Now Reading: How to Install the Latest Version of JupyterHub on Fedora 38+/RHEL 9/Rocky Linux 9

Loading
svg
Open

How to Install the Latest Version of JupyterHub on Fedora 38+/RHEL 9/Rocky Linux 9

January 15, 202412 min read

JupyterHub is a web-based program that makes it possible to use Jupyter Notebook by multiple users in their own Jupyter environment. To learn more about the differences between JupyterHub and Jupyter Notebook/Lab, read this article.

In this article, we will show you how to install the latest version of JupyterHub on the following Linux distributions:

  • Fedora 38 and newer
  • RHEL 9
  • Rocky Linux 9

NOTE: You can install JupyterHub on other RPM-based Linux distributions as well. The same procedures should work with little to no changes.

Topic of Contents:

  1. Installing the Required Dependency Packages
  2. Creating a Python Virtual Environment for JupyterHub
  3. Upgrading Python PIP on the JupyterHub Python Virtual Environment
  4. Upgrading the Node Package Manager
  5. Installing the Configurable HTTP Proxy
  6. Installing JupyterHub in the Python Virtual Environment
  7. Creating a JupyterHub Configuration File and Systemd Service
  8. Configuring the Firewall to Allow Access to JupyterHub from Other Devices on the Network
  9. Accessing JupyterHub
  10. Creating New JupyterHub Users
  11. Configuring the FirstUseAuthenticator on JupyterHub
  12. Configuring the IDLE Culler on JupyterHub
  13. Adding a New Programming Language Support for JupyterHub
  14. Conclusion

Installing the Required Dependency Packages

First, update the DNF package database cache with the following command:

A screenshot of a computer Description automatically generatedA screenshot of a computer Description automatically generated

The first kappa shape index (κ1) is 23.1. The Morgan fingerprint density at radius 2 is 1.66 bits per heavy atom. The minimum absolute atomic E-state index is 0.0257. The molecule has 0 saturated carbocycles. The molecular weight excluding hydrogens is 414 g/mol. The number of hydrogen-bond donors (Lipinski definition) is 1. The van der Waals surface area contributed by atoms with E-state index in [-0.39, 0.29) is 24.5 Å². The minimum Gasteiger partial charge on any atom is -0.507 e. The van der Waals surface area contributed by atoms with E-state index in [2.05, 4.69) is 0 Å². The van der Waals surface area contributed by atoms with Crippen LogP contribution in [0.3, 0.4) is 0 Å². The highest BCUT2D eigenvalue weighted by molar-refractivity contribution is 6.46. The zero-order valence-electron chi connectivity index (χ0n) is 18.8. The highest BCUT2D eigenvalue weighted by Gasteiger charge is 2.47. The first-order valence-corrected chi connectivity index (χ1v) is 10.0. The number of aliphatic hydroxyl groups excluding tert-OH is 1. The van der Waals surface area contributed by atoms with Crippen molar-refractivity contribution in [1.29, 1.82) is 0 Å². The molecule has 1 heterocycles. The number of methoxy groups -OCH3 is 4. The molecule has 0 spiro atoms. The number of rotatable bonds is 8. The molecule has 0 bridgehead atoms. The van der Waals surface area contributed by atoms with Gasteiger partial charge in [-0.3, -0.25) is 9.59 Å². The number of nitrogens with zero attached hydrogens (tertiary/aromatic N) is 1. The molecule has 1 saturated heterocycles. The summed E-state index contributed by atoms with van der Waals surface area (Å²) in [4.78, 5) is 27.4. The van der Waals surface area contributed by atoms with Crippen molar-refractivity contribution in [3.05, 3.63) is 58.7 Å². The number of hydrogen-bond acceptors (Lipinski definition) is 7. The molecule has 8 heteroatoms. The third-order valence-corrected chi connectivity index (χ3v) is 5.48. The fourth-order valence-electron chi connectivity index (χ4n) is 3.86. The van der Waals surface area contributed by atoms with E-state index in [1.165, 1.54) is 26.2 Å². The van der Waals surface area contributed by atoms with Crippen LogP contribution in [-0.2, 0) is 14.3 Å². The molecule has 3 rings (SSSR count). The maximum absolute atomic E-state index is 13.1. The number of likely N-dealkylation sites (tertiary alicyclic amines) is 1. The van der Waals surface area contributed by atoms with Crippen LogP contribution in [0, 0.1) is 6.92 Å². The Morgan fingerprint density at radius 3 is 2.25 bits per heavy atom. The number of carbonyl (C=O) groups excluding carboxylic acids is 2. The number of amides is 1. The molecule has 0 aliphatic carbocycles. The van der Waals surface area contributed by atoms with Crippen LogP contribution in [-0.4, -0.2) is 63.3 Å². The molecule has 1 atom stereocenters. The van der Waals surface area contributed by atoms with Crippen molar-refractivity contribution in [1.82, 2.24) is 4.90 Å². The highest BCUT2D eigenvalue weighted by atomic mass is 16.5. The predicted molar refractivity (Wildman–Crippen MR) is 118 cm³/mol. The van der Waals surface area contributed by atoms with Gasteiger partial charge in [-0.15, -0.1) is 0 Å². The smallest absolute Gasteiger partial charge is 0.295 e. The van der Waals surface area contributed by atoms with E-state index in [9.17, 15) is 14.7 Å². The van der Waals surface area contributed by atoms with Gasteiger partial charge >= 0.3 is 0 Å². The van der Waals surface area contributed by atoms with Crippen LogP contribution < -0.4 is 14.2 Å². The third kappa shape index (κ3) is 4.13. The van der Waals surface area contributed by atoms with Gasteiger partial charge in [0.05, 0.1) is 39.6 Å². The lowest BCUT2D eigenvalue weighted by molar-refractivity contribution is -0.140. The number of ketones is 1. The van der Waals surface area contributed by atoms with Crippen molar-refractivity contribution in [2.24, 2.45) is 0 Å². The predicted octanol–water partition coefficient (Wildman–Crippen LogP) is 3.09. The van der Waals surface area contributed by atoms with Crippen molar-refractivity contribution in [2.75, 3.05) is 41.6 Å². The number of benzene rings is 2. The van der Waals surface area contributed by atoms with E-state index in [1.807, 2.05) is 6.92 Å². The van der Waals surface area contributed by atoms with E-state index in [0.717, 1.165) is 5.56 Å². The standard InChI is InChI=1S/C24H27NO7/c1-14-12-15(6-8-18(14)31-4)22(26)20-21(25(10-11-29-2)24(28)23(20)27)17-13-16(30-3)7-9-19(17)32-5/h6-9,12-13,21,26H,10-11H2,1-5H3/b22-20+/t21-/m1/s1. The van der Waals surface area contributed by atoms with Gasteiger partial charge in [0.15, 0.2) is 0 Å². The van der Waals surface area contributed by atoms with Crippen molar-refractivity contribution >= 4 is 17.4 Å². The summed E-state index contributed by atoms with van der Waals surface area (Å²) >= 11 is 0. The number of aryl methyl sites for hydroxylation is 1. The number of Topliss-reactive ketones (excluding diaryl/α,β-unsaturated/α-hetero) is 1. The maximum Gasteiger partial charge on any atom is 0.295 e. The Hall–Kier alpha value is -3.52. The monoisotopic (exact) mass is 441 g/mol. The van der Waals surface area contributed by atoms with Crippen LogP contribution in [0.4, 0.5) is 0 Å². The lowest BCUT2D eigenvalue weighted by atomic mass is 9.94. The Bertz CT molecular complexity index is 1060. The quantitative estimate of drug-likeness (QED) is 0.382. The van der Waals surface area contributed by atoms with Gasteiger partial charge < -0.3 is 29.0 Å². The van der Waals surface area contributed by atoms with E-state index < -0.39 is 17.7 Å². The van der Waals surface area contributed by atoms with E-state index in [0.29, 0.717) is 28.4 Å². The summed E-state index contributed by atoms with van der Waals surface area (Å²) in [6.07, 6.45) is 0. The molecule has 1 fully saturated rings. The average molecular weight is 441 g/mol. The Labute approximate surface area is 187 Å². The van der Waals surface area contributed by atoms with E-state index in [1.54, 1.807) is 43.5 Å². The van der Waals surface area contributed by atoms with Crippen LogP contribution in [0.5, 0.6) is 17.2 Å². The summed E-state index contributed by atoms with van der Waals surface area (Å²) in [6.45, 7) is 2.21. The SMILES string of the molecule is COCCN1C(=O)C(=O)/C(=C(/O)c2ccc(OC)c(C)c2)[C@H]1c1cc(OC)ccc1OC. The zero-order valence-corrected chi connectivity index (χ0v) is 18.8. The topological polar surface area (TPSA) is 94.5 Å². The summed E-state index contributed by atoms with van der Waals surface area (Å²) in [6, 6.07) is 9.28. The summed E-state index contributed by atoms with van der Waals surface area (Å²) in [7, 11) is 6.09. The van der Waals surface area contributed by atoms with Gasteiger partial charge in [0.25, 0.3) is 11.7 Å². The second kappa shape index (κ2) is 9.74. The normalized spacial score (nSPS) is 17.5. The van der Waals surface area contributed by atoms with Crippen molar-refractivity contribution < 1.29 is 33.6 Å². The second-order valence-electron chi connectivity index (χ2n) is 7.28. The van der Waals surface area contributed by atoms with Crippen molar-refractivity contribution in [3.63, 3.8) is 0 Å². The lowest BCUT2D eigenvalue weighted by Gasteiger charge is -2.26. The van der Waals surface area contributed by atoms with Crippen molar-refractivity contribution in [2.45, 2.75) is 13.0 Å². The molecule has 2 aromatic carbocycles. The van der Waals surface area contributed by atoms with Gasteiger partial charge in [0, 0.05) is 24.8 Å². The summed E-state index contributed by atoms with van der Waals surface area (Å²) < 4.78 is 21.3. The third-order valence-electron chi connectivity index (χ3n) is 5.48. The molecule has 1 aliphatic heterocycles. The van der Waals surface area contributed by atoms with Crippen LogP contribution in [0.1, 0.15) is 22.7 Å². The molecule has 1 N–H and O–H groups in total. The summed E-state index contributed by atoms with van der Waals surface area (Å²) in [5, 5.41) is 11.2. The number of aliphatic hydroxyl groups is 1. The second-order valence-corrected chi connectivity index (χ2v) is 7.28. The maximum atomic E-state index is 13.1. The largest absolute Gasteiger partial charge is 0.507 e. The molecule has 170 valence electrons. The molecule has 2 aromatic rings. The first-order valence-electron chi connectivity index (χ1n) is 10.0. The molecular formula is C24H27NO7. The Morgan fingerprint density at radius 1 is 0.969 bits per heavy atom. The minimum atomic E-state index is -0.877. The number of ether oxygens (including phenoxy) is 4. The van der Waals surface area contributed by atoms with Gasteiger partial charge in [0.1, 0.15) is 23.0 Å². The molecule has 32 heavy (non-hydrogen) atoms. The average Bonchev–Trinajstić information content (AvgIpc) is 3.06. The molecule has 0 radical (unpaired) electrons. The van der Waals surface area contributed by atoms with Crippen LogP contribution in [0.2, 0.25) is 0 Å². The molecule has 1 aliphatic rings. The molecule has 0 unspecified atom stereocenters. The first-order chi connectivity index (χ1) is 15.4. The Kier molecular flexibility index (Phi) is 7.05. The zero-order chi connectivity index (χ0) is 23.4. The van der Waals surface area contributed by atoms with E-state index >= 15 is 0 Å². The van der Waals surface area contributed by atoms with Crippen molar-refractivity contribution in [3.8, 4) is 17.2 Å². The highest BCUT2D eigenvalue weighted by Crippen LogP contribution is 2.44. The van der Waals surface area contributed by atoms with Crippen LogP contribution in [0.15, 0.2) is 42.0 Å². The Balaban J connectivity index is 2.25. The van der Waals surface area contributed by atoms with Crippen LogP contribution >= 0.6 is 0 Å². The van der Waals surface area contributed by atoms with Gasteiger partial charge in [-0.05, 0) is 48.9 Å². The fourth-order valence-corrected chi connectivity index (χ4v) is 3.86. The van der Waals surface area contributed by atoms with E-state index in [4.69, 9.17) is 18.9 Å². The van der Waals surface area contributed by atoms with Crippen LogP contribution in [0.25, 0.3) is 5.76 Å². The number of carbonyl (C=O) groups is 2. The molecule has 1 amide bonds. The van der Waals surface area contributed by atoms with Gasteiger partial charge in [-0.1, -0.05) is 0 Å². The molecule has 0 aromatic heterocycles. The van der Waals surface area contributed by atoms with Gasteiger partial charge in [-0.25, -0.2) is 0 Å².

To install all the required dependency packages for JupyterHub, run the following command:

$ sudo dnf install python3-pip python3-devel python3-virtualenv nodejs npm git curl

To confirm the installation, press “Y” and then press <Enter>.

A screenshot of a computer program Description automatically generatedA screenshot of a computer program Description automatically generated

The required dependency packages are being downloaded from the internet. It takes a while to complete.

A screenshot of a computer program Description automatically generatedA screenshot of a computer program Description automatically generated

If you see the following prompt, press “Y” and then press <Enter> to accept the GPG key of the official Fedora package repository.

A screenshot of a computer program Description automatically generatedA screenshot of a computer program Description automatically generated

The installation should continue.

A screenshot of a computer program Description automatically generatedA screenshot of a computer program Description automatically generated

At this point, all the required JupyterHub dependencies should be installed.

A screenshot of a computer Description automatically generatedA screenshot of a computer Description automatically generated

To confirm that you have Python 3, Python 3 PIP, Node.js, and NPM installed on your computer, run the following command:

$ python3 –version

$ pip3 –version

$ node –version

$ npm –version

As you can see, we have Python 3.12.0, Python PIP 23.2.1, Node.js 20.8.1, and NPM 10.1.0 installed on our Fedora 39 system.

Creating a Python Virtual Environment for JupyterHub

It’s recommended to install JupyterHub in a Python virtual environment so it does not interfere with other Python packages that you installed from the official package repository of your Linux distribution.

To create a new Python virtual environment for JupyterHub in the “/opt/jupyterhub” directory path, run the following command:

$ sudo python3 -m venv /opt/jupyterhub

Upgrading Python PIP on the JupyterHub Python Virtual Environment

Before you install JupyterHub on the “/opt/jupyterhub” JupyterHub Python virtual environment, you should upgrade the Python PIP of the virtual environment to the latest version.

To upgrade Python PIP of the “/opt/jupyterhub” Python virtual environment to the latest version, run the following command:

$ sudo /opt/jupyterhub/bin/pip3 install –upgrade pip